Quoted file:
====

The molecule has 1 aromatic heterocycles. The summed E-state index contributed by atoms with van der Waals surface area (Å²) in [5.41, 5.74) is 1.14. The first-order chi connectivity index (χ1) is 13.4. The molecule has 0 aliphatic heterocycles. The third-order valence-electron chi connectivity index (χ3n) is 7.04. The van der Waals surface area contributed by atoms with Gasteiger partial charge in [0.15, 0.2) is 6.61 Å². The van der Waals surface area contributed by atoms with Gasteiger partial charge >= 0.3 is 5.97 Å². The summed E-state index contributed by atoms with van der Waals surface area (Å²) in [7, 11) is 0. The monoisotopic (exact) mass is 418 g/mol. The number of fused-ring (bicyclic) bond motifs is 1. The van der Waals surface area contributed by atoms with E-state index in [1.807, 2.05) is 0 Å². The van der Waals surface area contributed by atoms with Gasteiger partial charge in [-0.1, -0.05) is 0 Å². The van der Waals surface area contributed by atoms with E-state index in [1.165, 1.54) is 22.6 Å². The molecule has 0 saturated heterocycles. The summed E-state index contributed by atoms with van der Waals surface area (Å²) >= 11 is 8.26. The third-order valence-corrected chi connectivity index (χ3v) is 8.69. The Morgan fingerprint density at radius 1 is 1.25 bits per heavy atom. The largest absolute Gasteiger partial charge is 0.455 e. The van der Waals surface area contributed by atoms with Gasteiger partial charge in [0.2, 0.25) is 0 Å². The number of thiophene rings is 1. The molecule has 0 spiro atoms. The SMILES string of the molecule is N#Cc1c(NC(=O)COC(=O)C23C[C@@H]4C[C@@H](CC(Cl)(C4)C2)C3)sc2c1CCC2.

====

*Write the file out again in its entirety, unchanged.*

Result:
The molecule has 1 aromatic heterocycles. The summed E-state index contributed by atoms with van der Waals surface area (Å²) in [5.41, 5.74) is 1.14. The first-order chi connectivity index (χ1) is 13.4. The molecule has 0 aliphatic heterocycles. The third-order valence-electron chi connectivity index (χ3n) is 7.04. The van der Waals surface area contributed by atoms with Gasteiger partial charge in [0.15, 0.2) is 6.61 Å². The van der Waals surface area contributed by atoms with Gasteiger partial charge >= 0.3 is 5.97 Å². The summed E-state index contributed by atoms with van der Waals surface area (Å²) in [7, 11) is 0. The monoisotopic (exact) mass is 418 g/mol. The number of fused-ring (bicyclic) bond motifs is 1. The van der Waals surface area contributed by atoms with E-state index in [1.807, 2.05) is 0 Å². The van der Waals surface area contributed by atoms with Gasteiger partial charge in [-0.1, -0.05) is 0 Å². The van der Waals surface area contributed by atoms with E-state index in [1.165, 1.54) is 22.6 Å². The molecule has 0 saturated heterocycles. The summed E-state index contributed by atoms with van der Waals surface area (Å²) >= 11 is 8.26. The third-order valence-corrected chi connectivity index (χ3v) is 8.69. The Morgan fingerprint density at radius 1 is 1.25 bits per heavy atom. The largest absolute Gasteiger partial charge is 0.455 e. The van der Waals surface area contributed by atoms with Gasteiger partial charge in [0.2, 0.25) is 0 Å². The number of thiophene rings is 1. The molecule has 0 spiro atoms. The SMILES string of the molecule is N#Cc1c(NC(=O)COC(=O)C23C[C@@H]4C[C@@H](CC(Cl)(C4)C2)C3)sc2c1CCC2.